Lack of transparency

It also took the CPS many years to assemble its judges. On February 2, the last two judges of the appeals chamber, Frenchman Olivier Beauvallet and German Volker Nerlich, were sworn in in Bangui. "The establishment of this jurisdiction follows a certain procedure, we have not had all the means since its creation, it took time to recruit international judges," explains the spokesman of the CPS.

The notable absences of Special Prosecutor Toussaint Muntazini, a senior prosecutor in the Democratic Republic of Congo (DRC), have added to the weakness of the CPS. "The prosecutor has health concerns and is rarely present, which hinders investigations and proceedings," said an anonymous source close to the CPS. "The prosecutor is on leave," the spokesperson tried to reassure.

The CPS is also often criticized for its lack of transparency. In December 2021, Amnesty International denounced the court's "lack of transparency" and stated that it remained "very difficult, if not impossible, to find information on the status of ongoing proceedings”. Pre-trial detentions are a sensitive example. The court refuses to disclose the identity of its detainees, a situation unheard of in international justice. The CPS spokesman assures that there are currently "14 people in pre-trial detention" and that "nine detainees have been released for having reached the regulatory and reasonable time limit for their detention," which is one year. "Pre-trial investigations are covered by secrecy," says the president of the CPS, Michel Landry Louanga. "We are in a situation of crisis, of conflict, we have victims and witnesses who need to be protected. Publicizing the investigations puts the lives of these people in danger. In the Central African Republic, the main perpetrators of crimes are still there, in society," he said in an interview with Justice Info.

Budgetary tension

The United Nations Multidimensional Integrated Stabilization Mission in the Central African Republic (Minusca) is among the main donors to the CPS, along with the European Union, the United States, the United Nations Development Programme (UNDP) and the Netherlands. "Despite the importance of its mandate, the Special Criminal Court has a relatively small budget compared to other hybrid judicial institutions that try international crimes," warned the NGO Human Rights Watch in an April 12 article, noting that "the financial situation of the CPS is complex and reflects the increased difficulties that justice efforts for serious crimes in different countries have faced in recent years when it comes to finding adequate operating resources”.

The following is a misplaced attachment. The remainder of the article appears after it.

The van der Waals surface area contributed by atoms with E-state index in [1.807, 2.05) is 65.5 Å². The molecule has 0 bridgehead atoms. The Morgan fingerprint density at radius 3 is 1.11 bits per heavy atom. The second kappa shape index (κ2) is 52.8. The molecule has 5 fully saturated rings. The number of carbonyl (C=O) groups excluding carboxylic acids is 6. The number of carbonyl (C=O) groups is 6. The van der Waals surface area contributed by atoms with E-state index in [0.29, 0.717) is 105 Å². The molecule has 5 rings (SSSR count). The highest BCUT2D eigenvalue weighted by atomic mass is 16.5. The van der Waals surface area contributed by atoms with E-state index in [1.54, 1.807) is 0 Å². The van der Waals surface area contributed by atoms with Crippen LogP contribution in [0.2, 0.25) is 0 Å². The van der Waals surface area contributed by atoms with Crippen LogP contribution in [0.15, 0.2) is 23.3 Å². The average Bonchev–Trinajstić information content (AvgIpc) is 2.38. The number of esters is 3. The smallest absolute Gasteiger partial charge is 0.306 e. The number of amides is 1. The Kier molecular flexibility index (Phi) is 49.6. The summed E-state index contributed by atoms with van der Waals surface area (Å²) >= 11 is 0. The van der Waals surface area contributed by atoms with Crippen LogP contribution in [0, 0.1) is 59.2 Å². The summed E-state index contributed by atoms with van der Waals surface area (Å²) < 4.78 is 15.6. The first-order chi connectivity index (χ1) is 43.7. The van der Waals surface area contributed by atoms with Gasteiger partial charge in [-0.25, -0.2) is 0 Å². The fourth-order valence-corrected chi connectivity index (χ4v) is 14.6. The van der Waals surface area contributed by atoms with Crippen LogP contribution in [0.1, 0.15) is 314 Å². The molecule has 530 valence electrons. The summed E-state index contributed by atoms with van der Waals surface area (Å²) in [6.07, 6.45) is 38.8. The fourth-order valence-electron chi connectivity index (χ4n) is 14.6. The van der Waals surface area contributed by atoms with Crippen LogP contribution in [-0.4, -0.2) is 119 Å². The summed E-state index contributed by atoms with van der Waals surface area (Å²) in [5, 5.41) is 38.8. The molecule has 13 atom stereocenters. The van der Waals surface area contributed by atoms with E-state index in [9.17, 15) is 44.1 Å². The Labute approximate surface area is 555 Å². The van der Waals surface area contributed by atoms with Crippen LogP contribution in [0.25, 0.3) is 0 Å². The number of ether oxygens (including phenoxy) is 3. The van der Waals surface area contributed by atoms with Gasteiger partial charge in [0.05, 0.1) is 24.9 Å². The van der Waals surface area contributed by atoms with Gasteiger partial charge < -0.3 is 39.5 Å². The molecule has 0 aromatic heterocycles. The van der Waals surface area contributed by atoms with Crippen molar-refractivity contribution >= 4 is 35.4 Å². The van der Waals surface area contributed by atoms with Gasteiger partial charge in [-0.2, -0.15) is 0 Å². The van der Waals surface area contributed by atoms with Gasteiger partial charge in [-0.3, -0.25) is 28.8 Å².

"If the European Union does not renew its funding for the coming year, the CPS will die," said a UN source, who preferred to remain anonymous, in early 2022. "The Court needs about 12 million dollars a year to function but we only manage to mobilize 6 to 8 million from scattered donors," explains this same source.

The Central African Republic, devastated since 2013 by civil war, is still experiencing a latent conflict where there are neither winners nor losers. "Despite the war, our investigators have infiltrated these [war] circles to be able to push forward the proceedings and that is a feat," reassures the president of the Court. "Usually, people work in post-conflict contexts where the perpetrators of these crimes are in a weak position, but this is different."


Issa Sallet Adoum aka Bozizé, Yaouba Ousman and Mahamat Tahir belong to the 3R (Return, Reclamation and Rehabilitation) rebel group, one of the most powerful armed groups posing as a self-defense people’s militia. Prior to the government counteroffensive supported by Russian troops in December 2020, this group had expanded its hold over all of northwestern CAR, pocketing significant revenues from transhumance. In 2019, just after the attacks in the localities of Lemouna and Koundjili, where the 3R are accused of having massacred civilians, the leader of this militia, Sidiki Abass, had handed over to the Central African authorities and the UN these three men. They are now tried before the Special Criminal Court for murder and other inhumane acts constituting crimes against humanity, and for murder, torture and other outrages upon personal dignity, including humiliating and degrading treatment, constituting war crimes. The accused Bozizé, who was one of the group's military leaders, is also accused of rape committed by his subordinates in the commune of Koundjili.